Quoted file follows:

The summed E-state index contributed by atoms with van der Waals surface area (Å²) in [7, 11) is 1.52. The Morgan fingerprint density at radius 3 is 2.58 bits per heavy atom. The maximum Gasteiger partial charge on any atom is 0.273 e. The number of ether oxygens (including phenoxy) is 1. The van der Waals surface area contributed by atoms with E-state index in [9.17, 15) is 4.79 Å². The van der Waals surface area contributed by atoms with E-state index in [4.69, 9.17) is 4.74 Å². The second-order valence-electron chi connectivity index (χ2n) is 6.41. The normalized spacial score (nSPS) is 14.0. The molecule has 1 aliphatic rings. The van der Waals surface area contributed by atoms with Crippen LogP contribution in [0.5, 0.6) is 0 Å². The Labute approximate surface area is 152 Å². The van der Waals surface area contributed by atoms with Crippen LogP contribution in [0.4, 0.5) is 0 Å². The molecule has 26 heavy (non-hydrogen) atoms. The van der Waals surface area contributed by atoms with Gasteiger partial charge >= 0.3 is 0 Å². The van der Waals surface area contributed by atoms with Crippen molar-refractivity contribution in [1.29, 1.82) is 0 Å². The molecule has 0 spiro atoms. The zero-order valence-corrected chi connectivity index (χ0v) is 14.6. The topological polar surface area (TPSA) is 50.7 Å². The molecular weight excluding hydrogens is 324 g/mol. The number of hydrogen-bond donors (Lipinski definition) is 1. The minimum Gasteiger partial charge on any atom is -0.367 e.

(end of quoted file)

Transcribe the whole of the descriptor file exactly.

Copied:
The summed E-state index contributed by atoms with van der Waals surface area (Å²) in [7, 11) is 1.52. The Morgan fingerprint density at radius 3 is 2.58 bits per heavy atom. The maximum Gasteiger partial charge on any atom is 0.273 e. The number of ether oxygens (including phenoxy) is 1. The van der Waals surface area contributed by atoms with E-state index in [9.17, 15) is 4.79 Å². The van der Waals surface area contributed by atoms with E-state index in [4.69, 9.17) is 4.74 Å². The second-order valence-electron chi connectivity index (χ2n) is 6.41. The normalized spacial score (nSPS) is 14.0. The molecule has 1 aliphatic rings. The van der Waals surface area contributed by atoms with Crippen LogP contribution in [0.5, 0.6) is 0 Å². The Labute approximate surface area is 152 Å². The van der Waals surface area contributed by atoms with Crippen LogP contribution in [0.4, 0.5) is 0 Å². The molecule has 26 heavy (non-hydrogen) atoms. The van der Waals surface area contributed by atoms with Gasteiger partial charge >= 0.3 is 0 Å². The van der Waals surface area contributed by atoms with Crippen molar-refractivity contribution in [1.29, 1.82) is 0 Å². The molecule has 0 spiro atoms. The zero-order valence-corrected chi connectivity index (χ0v) is 14.6. The topological polar surface area (TPSA) is 50.7 Å². The molecular weight excluding hydrogens is 324 g/mol. The number of hydrogen-bond donors (Lipinski definition) is 1. The minimum Gasteiger partial charge on any atom is -0.367 e.